Pope Francis Canonizes Popes John Paul II and John XXIII

Photographer: Derrick Ceyrac/AFP via Getty Images

Pope John Paul II stirred loyalty and admiration for perseverance and for his role in helping overthrow communism in Eastern Europe. Close

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Photographer: Derrick Ceyrac/AFP via Getty Images

Pope John Paul II stirred loyalty and admiration for perseverance and for his role in helping overthrow communism in Eastern Europe.

Former Popes John Paul II and John XXIII were declared saints in an unprecedented double-canonization ceremony that drew about 800,000 pilgrims from around the world.

Pope Francis led the Mass at St. Peter’s Square, dotted with red and white flags in honor of John Paul II’s Polish homeland. Relics from the two saints, including a vial of blood from John Paul and a piece of skin from John XXIII, were brought to the altar during the rite. Pope Emeritus Benedict XVI, who last year became the first pope to resign in 600 years, received applause as he took his seat.

The two saints “co-operated with the Holy Spirit in renewing and updating the Church,” Pope Francis said. “There dwelt a living hope and an indescribable joy” in both.

The joint canonization gives Francis the chance to reconcile voices within the Roman Catholic Church as he unites the different legacies of John Paul II and John XXIII. Francis has made headlines during his tenure with remarks showing more tolerance toward homosexuality and a promise to punish child-abusing priests.

Pope Francis today described John Paul II as a “pope of the family,” and said John XXIII’s great achievement was convening the Second Vatican Council.

‘Santo Subito’

John Paul II, the church’s most-traveled pontiff, became the fastest to be canonized since at least 1588, when Pope Sixtus V founded the Sacred Congregation for Rites to oversee the canonization process. During the pope’s funeral in 2005, mourners in Rome chanted “Santo Subito,” or “Sainthood Now.”

The Vatican heeded the call, waiving the traditional five-year waiting period before starting the beatification process.

Marguerite Regnault, a 29-year-old psychologist from Paris, France, who traveled to Rome with a group of friends, said she was struck by John Paul’s enthusiasm and how he transmitted it to others.

“I was here in the year 2000 as a teen,” she said. “I was here watching the giant screen at the Circus Maximus for the funeral; I returned again for the beatification, sleeping in the square with other pilgrims, so in a way this is a circle that comes to a close and I’m here.”

God’s Athlete

Born Karol Jozef Wojtyla in Wadowice, Poland, John Paul II served as pope from 1978 to 2005. He used his position as the head of the world’s 1 billion Catholics to denounce totalitarianism and promote freedom and human rights. Poles credit him with helping hasten the fall of Communist regimes in the former Soviet bloc.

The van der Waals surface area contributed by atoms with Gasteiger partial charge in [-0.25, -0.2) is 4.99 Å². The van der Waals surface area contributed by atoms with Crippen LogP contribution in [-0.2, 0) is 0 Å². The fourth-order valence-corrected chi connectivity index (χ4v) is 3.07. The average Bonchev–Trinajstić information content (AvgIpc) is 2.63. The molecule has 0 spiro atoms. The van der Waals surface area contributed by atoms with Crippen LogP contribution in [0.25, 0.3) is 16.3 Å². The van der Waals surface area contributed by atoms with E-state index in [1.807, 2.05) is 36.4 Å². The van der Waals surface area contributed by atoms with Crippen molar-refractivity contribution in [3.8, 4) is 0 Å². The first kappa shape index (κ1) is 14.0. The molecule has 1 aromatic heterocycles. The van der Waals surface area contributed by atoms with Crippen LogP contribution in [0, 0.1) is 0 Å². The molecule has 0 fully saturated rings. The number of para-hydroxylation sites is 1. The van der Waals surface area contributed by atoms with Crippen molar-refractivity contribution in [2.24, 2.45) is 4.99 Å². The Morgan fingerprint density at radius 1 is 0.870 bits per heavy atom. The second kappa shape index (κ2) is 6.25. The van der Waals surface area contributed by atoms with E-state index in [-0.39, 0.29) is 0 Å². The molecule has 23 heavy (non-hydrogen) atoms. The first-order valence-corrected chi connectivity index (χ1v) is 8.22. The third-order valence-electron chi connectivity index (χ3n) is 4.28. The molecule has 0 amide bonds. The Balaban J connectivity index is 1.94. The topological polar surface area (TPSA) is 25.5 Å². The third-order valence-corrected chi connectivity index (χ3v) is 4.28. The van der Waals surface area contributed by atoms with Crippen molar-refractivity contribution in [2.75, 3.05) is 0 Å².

Dubbed “God’s Athlete” because of his love of sports such as skiing and mountain climbing, he traveled to more than 130 countries and visited every continent except Antarctica.

His final years were marred by revelations about the extent of sexual abuse by priests. He survived an assassination attempt by Mehmet Ali Agca in 1981 and was beatified six years after his death by Benedict XVI, leaving him one step from sainthood.

Less popular abroad than John Paul, John XXIII, born Angelo Roncalli near the northern Italian city of Bergamo in 1881, is known mainly for convening in 1962 the Second Vatican Council, a gathering of bishops that played a key role in modernizing Catholicism by making changes, such as allowing the use of vernacular in Masses and recognizing freedom of conscience and democracy.

‘Good Pope’

Known as “Papa Buono,” or the “Good Pope,” for his down-to-earth personality, Roncalli worked as a papal diplomat in eastern Europe, Turkey, Greece and France before serving as pope from 1958 until his death from cancer in 1963.

Progressive Catholics love John XXIII and many conservatives love John Paul II, according to Thomas Reese, senior analyst at the National Catholic Reporter.

Italians recall Pope John XXIII’s impromptu 1962 “Speech to the Moon,” in which he greeted the Romans who were celebrating the opening of the Vatican Council, and asked them to pass on the Pope’s caress to their children.

He was beatified in 2000 by John Paul II, and Francis decided last year to fast-track his canonization, even without a formally recognized second miracle usually required to proclaim someone a saint.

Just One Miracle

John Paul II is credited with curing a French nun with Parkinson’s disease, from which he also suffered, as well as a Costa Rican woman with an aneurysm in 2011. For John XXIII, the Vatican recognized the 1966 healing of an Italian nun dying from a stomach hemorrhage as a miracle.

Many pilgrims camped out overnight along side-streets leading to St. Peter’s square, while others took part in all-night prayer vigils organized at a dozen of Rome’s churches. Many couldn’t fit into the square or the neighboring Via della Conciliazione and had to watch the ceremony on giant screens. More than 20 heads of State and 120 delegations attended.

In the past 700 years, only two other popes have become saints, Pius V in 1712 and Pius X in 1954. With today’s canonizations the number of sainted pontiffs rises to 80, out of 264 deceased popes.

To contact the reporter on this story: Chiara Vasarri in Rome at cvasarri@bloomberg.net

To contact the editors responsible for this story: Jerrold Colten at jcolten@bloomberg.net Tom Kohn, Paul Abelsky

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